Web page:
Andy Dean - Fotolia
One of the consequences of being in the industry long enough is that you get the occasional chance to see one of the long running legal cases that hover in the background come close to a conclusion.
Eight years ago Intel was involved in history when the EU handed out a $1.19bn fine for providing rebates to PC makers that was seen to be unfair to its great rival AMD.
The fine was accompanied by an order from the EC that Intel had to stop giving illegal rebates to PC manufacturers and other practices that were designed to underline its main competitor.
Intel appealed against the ruling but failed to win the argument in the EU's second highest court and then took the case on to the Court of Justice of the European Union.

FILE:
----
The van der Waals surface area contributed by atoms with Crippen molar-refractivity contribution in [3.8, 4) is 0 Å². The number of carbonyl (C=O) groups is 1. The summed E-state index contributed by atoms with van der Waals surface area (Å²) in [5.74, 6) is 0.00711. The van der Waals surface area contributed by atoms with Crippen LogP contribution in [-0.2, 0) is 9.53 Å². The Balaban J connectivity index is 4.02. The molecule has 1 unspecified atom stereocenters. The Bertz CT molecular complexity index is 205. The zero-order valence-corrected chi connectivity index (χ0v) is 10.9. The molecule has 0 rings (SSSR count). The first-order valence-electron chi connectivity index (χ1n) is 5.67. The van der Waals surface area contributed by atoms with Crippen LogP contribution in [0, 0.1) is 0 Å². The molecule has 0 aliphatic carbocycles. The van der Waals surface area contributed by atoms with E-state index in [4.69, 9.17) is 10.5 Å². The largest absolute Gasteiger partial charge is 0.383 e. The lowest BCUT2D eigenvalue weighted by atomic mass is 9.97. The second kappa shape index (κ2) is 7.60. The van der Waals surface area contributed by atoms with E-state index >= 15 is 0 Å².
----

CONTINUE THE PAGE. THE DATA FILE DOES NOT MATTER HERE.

According to Reuters it is looking like a ruling will be made next year, just nine years after the fine was originally handed out.
Speaking at a conference on competition Marc can der Woude, vice president at the General Court, was quoted as saying that he expected a judgment at some point in 2018.
Until this update the most recent twist in the case had been the comments made by advocate General Nils Wahl at the Court of Justice of the European Union last October.
Whale was quoted as saying that Intel’s appeal should be upheld, which would have given the chip giant hope that it remains on track to chip away at the record fine.
Not only could Intel's case come to a conclusion but there is a prospect that Google could be close to matching Intel's record fine if it is handed a $1.12bn antitrust fine. That case evolves around the idea of the firm favouring its own results in search queries.